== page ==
Q: I never watched "Bonanza" originally, but now watch it every day on cable and I'm really enjoying it. When I first started watching it the Cartwrights consisted of a father and three sons, but suddenly now there are only two. The oldest, played by Pernell Roberts, has disappeared. What happened to his character? Did he ever come back?
A: Pernell Roberts, who played Adam Cartwright, left "Bonanza" in 1965. He had been outspoken about criticizing the show's writing and direction. The producers didn't want to kill him off, so it was explained that Adam went to sea. There he stayed until the show went off the air in 1973 — he never came back.
After "Bonanza," Roberts did a lot of TV guest shots, but he didn't appear in a regular series again until 1979, as the lead in "Trapper John. M.D.," on which he played "M*A*S*H" character Trapper John McIntire as a physician in modern-day San Francisco. That series ran on CBS until 1986.
Q: What is the name of the movie (I think it's from the 1960s) about a paraplegic who falls in love with a woman? Is it on DVD?
A: Could be one of several films.
It could be "The Men," a 1950 film with Marlon Brando as a paraplegic veteran.
It could be "Tell Me That You Love Me, Junie Moon," a 1970 film with Liza Minnelli with Robert Moore as the paraplegic.
It could be "Coming Home," a 1978 film with Jane Fonda and Jon Voight as the paraplegic.
And it could be "Inside Moves," a 1980 film with John Savage as the paraplegic.
All are on DVD except "Junie Moon."
Q: I've been thinking about this one on and off for years. It was a movie, a made for television movie, or maybe even a "Twilight Zone" episode. It was the end of the world. All that was left was a pretty blonde and an African-American actor. Please help.
A: That's the 1959 film "The World, the Flesh and the Devil," with Harry Belafonte, Inger Stevens and Mel Ferrer.
Q: There is a commercial on METV that features a little boy who seems to be in charge of the people in the room and the TV. He tells them "Don't you be looking at me" and don't make any noise when the TV is on. He looks very familiar. Can you tell me who he is? I think he played a major part in an old TV program, but I don't know what.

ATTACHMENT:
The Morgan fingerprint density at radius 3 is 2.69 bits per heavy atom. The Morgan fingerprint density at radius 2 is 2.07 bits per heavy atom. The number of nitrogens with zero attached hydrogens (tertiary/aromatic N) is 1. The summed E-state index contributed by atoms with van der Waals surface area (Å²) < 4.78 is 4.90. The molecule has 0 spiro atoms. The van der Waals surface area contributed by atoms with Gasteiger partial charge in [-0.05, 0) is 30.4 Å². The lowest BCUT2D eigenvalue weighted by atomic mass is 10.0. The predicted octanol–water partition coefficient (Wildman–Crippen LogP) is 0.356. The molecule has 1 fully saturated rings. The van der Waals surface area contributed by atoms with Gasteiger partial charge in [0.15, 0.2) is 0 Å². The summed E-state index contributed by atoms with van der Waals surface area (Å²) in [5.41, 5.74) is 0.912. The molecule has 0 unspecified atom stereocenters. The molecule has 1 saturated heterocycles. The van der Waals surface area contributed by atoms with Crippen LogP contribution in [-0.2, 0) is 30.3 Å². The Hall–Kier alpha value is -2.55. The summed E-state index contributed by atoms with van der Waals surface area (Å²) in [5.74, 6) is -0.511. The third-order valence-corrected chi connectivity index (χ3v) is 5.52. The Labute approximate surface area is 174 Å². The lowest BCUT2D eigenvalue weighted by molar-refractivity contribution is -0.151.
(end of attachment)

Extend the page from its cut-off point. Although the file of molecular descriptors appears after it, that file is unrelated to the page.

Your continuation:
A: That little tyke is Billy Mumy, who did gigs as frightening kids on "The Twilight Zone" and "Alfred Hitchcock Presents" before joining "Lost in Space" as space kid Will Robinson. No, his first name wasn't "Danger." That's just what the robot on the show said — "Danger, Will Robinson!"
Anyway, "Lost in Space" ran on CBS from 1965-68. The clip used on the commercial is from the "Twilight Zone" episode "It's a Good Life," wherein young Mumy is a kid with telekinetic powers who bullies a group of grownups.
Q: When I was much younger I saw a black-and-white movie about a married man and woman who were both unhappy with their lives. The familiar story: He thinks she has a better life and vice versa. They speak to an idol in their house — asking for a change. Wish granted, they change roles. Unhappy again, they turn to the idol once more. Again the idol changes them back. Title, please?
A: That's "Turnabout," a 1940 film with John Hubbard as married guy Tim, aka Sally, and Carole Landis as married woman Sally, aka Tim. It was also made into a 1979 NBC sitcom, with Sharon Gless and John Schuck.
Q: As a kid in the 1970s, I remember seeing a movie about a magical Volkswagen, but it wasn't "The Love Bug" or any of the "Herbie" movies. It may have been a foreign film — " the dubbed dialogue was pretty awkward. What was it?Comment on this story
A: Sounds like you saw one of the "Superbug" movies, a series of German films that basically, um, stole the "Love Bug" idea. The first was 1971's "Superbug," followed by 1972's "Superbug, Super Agent," 1973's "Superbug, the Wild One," 1975's "Superbug, the Craziest Car in the World," and 1980's "Return of Superbug." All of them featured writer-director-star Rudolf Zehetgruber. The car was known as "DU DU," an unfortunate choice of words that is the city code for Duisburg, Germany.
Write David Inman in care of The (Louisville, Ky.) Courier-Journal, 525 W. Broadway, P.O. Box 740031, Louisville, Ky. 40201-7431; or email him at email@example.com. Questions of general interest will be answered; personal replies are not possible.